David Midell’s 2021 film is a masterpiece in narrative storytelling – so much so that it won several awards for its narrative at international film festivals. Midell, the writer as well as the director, took the real-life 2011 killing of Kenneth Chamberlain, Sr. and the assorted phone records, police records, and other case files and turned them into a heartbreaking, brilliant, and beautiful film.
Kenneth Chamberlain, Sr. lives in an apartment in White Plains, New York. He is an elderly Black veteran with bipolar disorder. As such, he also wears a LifeAlert monitor. One November morning, he wakes early, takes off the LifeAlert monitor, and goes back to sleep. The sleep-ridden act of removing the monitor causes it to go off, and three police officers troop to his apartment at 5 in the morning to check on him. An hour later, Kenneth Chamberlain, Sr., just like the title explains, is dead.
The film expands upon the real-life testimony and records to tell the story of what probably happened in that hour. Told in real time, the film is therefore an 83-minute tragedy that plays out despite one officer (Enrico Natale) feeling unease at breaking into Chamberlain’s home after he denies the police entry, others who live in the apartment building trying to help, and the woman at the LifeAlert office doing everything she can to get the police officers to leave Mr. Chamberlain alone.
Frankie Faison plays Chamberlain with poignancy and grace. Even as the police repeatedly refuse to leave, he reassures himself and his family while asserting himself to the officers multiple times that he is fine and doesn’t need any help. At the same time, however, he doesn’t want anyone else in his apartment, and though the officers say they will be quick with the wellness check, he doesn’t trust them. This is outstanding work from Faison. Another actor to watch is Enrico Natale, who plays Officer Rossi. He’s the rookie on the force and takes the most quiet, careful approach to dealing with Chamberlain. Unlike the other clearly racist, angry officers with him, Rossi wants to help Chamberlain no matter what. Unfortunately, he is not successful.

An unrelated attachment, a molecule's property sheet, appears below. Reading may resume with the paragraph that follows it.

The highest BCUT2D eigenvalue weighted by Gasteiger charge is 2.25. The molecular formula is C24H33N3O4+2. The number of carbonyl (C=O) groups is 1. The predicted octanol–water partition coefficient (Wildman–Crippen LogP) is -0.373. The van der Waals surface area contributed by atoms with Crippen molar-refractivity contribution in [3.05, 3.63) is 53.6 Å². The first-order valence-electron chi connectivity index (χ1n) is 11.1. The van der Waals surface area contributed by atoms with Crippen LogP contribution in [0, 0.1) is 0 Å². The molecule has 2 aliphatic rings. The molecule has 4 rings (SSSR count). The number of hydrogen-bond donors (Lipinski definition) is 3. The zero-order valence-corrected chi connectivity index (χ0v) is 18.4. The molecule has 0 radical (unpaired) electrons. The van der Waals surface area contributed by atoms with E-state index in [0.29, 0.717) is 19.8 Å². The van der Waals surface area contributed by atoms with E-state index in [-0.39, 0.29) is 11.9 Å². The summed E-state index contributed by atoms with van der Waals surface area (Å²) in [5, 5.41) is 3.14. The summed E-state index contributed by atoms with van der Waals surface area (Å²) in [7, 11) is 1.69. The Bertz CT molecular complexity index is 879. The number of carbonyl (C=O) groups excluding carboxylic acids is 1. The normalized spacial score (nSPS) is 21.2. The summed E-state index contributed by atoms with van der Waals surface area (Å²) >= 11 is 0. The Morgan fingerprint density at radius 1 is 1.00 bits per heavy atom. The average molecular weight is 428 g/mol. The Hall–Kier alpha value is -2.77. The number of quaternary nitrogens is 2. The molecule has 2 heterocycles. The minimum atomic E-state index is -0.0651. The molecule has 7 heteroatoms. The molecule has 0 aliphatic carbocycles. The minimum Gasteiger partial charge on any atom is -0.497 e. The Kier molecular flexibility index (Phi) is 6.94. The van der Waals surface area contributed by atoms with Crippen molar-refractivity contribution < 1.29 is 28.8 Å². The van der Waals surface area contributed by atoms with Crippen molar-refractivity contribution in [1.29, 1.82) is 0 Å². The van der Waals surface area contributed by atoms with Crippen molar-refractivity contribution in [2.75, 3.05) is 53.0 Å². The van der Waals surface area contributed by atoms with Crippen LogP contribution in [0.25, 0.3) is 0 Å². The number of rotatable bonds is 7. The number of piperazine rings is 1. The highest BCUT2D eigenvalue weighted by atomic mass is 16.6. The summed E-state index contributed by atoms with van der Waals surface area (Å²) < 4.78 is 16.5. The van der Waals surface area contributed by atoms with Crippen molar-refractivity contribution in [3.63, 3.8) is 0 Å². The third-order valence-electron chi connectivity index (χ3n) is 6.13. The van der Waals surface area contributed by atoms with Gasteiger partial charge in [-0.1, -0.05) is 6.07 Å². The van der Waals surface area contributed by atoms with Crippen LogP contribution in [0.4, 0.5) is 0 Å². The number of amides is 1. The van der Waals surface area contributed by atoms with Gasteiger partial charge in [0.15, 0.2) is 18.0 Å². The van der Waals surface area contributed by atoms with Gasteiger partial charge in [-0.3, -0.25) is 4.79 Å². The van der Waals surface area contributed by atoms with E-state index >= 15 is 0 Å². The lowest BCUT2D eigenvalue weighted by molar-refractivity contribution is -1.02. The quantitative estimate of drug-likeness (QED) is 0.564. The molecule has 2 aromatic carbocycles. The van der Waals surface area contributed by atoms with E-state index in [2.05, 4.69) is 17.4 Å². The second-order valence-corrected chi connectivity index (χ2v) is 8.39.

The film is set up quite like a play, since it only takes place in two locations: on one side and the other of an apartment door. However, the modern setting and the fact that the event really happened help keep the narrative realistic. The sound editing and effects are especially well done, emphasizing how the police continuously interfere in Chamberlain’s life as their knocks on his door wreck havoc with his hearing aids. The film ends with real life recordings of what actually happened the morning of November 19, 2011.
Though the film overall is a triumph, it’s unbelievable that after so much time and with so many people wanting to help Kenneth Chamberlain, all everyone is left with is a tragedy – one that continues into the present day.
The Killing of Kenneth Chamberlain
dir. David Midell
Now streaming on HBO Max
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